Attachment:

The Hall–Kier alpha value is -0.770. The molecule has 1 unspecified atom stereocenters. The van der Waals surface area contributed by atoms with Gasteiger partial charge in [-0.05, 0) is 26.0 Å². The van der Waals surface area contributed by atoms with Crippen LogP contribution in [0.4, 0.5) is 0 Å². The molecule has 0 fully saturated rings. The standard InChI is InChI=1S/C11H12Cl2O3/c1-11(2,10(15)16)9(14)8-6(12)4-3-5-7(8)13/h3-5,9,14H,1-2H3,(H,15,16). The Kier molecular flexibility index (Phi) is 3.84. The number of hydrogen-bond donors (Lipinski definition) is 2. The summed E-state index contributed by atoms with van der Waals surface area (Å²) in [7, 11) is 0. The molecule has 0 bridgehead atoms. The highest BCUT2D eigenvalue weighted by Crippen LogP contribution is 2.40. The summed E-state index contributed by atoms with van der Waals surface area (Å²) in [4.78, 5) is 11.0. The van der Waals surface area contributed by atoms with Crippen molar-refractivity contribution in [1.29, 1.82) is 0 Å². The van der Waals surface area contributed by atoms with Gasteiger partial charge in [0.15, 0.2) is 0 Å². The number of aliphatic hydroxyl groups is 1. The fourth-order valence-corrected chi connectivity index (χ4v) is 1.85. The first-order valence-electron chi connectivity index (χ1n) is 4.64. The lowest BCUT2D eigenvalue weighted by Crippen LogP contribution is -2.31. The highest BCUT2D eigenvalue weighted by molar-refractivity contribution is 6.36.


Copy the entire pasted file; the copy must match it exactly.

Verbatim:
The Hall–Kier alpha value is -0.770. The molecule has 1 unspecified atom stereocenters. The van der Waals surface area contributed by atoms with Gasteiger partial charge in [-0.05, 0) is 26.0 Å². The van der Waals surface area contributed by atoms with Crippen LogP contribution in [0.4, 0.5) is 0 Å². The molecule has 0 fully saturated rings. The standard InChI is InChI=1S/C11H12Cl2O3/c1-11(2,10(15)16)9(14)8-6(12)4-3-5-7(8)13/h3-5,9,14H,1-2H3,(H,15,16). The Kier molecular flexibility index (Phi) is 3.84. The number of hydrogen-bond donors (Lipinski definition) is 2. The summed E-state index contributed by atoms with van der Waals surface area (Å²) in [7, 11) is 0. The molecule has 0 bridgehead atoms. The highest BCUT2D eigenvalue weighted by Crippen LogP contribution is 2.40. The summed E-state index contributed by atoms with van der Waals surface area (Å²) in [4.78, 5) is 11.0. The van der Waals surface area contributed by atoms with Crippen molar-refractivity contribution in [1.29, 1.82) is 0 Å². The van der Waals surface area contributed by atoms with Gasteiger partial charge in [0.15, 0.2) is 0 Å². The number of aliphatic hydroxyl groups is 1. The fourth-order valence-corrected chi connectivity index (χ4v) is 1.85. The first-order valence-electron chi connectivity index (χ1n) is 4.64. The lowest BCUT2D eigenvalue weighted by Crippen LogP contribution is -2.31. The highest BCUT2D eigenvalue weighted by molar-refractivity contribution is 6.36.